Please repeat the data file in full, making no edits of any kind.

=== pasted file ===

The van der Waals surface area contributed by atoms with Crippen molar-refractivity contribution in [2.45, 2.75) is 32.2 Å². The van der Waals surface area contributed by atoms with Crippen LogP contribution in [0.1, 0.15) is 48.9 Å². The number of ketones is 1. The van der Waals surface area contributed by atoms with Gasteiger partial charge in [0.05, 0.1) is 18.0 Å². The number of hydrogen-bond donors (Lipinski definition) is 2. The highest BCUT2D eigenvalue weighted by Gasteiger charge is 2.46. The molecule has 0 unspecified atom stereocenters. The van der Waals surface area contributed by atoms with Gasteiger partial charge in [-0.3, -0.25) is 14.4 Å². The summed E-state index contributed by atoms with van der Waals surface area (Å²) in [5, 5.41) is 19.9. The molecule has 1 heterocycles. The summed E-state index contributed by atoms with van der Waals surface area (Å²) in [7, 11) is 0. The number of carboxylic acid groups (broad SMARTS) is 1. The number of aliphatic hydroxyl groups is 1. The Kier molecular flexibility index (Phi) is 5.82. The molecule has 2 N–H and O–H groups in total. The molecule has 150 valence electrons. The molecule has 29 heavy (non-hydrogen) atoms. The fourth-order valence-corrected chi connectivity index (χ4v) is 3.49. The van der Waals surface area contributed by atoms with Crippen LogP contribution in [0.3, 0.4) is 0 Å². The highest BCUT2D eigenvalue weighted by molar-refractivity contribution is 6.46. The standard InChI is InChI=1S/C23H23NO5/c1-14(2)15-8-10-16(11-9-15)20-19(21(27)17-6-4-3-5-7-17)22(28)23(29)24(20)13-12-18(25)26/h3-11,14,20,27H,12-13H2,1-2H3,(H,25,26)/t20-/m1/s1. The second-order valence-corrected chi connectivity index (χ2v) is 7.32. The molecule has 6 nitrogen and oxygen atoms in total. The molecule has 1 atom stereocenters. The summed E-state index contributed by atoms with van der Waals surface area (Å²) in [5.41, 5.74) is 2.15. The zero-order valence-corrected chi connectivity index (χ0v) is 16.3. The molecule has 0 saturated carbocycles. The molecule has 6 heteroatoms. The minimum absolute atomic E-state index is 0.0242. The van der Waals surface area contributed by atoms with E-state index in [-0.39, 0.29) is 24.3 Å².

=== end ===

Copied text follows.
The van der Waals surface area contributed by atoms with Crippen molar-refractivity contribution in [2.45, 2.75) is 32.2 Å². The van der Waals surface area contributed by atoms with Crippen LogP contribution in [0.1, 0.15) is 48.9 Å². The number of ketones is 1. The van der Waals surface area contributed by atoms with Gasteiger partial charge in [0.05, 0.1) is 18.0 Å². The number of hydrogen-bond donors (Lipinski definition) is 2. The highest BCUT2D eigenvalue weighted by Gasteiger charge is 2.46. The molecule has 0 unspecified atom stereocenters. The van der Waals surface area contributed by atoms with Gasteiger partial charge in [-0.3, -0.25) is 14.4 Å². The summed E-state index contributed by atoms with van der Waals surface area (Å²) in [5, 5.41) is 19.9. The molecule has 1 heterocycles. The summed E-state index contributed by atoms with van der Waals surface area (Å²) in [7, 11) is 0. The number of carboxylic acid groups (broad SMARTS) is 1. The number of aliphatic hydroxyl groups is 1. The Kier molecular flexibility index (Phi) is 5.82. The molecule has 2 N–H and O–H groups in total. The molecule has 150 valence electrons. The molecule has 29 heavy (non-hydrogen) atoms. The fourth-order valence-corrected chi connectivity index (χ4v) is 3.49. The van der Waals surface area contributed by atoms with Crippen LogP contribution in [0.3, 0.4) is 0 Å². The highest BCUT2D eigenvalue weighted by molar-refractivity contribution is 6.46. The standard InChI is InChI=1S/C23H23NO5/c1-14(2)15-8-10-16(11-9-15)20-19(21(27)17-6-4-3-5-7-17)22(28)23(29)24(20)13-12-18(25)26/h3-11,14,20,27H,12-13H2,1-2H3,(H,25,26)/t20-/m1/s1. The second-order valence-corrected chi connectivity index (χ2v) is 7.32. The molecule has 6 nitrogen and oxygen atoms in total. The molecule has 1 atom stereocenters. The summed E-state index contributed by atoms with van der Waals surface area (Å²) in [5.41, 5.74) is 2.15. The zero-order valence-corrected chi connectivity index (χ0v) is 16.3. The molecule has 0 saturated carbocycles. The molecule has 6 heteroatoms. The minimum absolute atomic E-state index is 0.0242. The van der Waals surface area contributed by atoms with E-state index in [-0.39, 0.29) is 24.3 Å².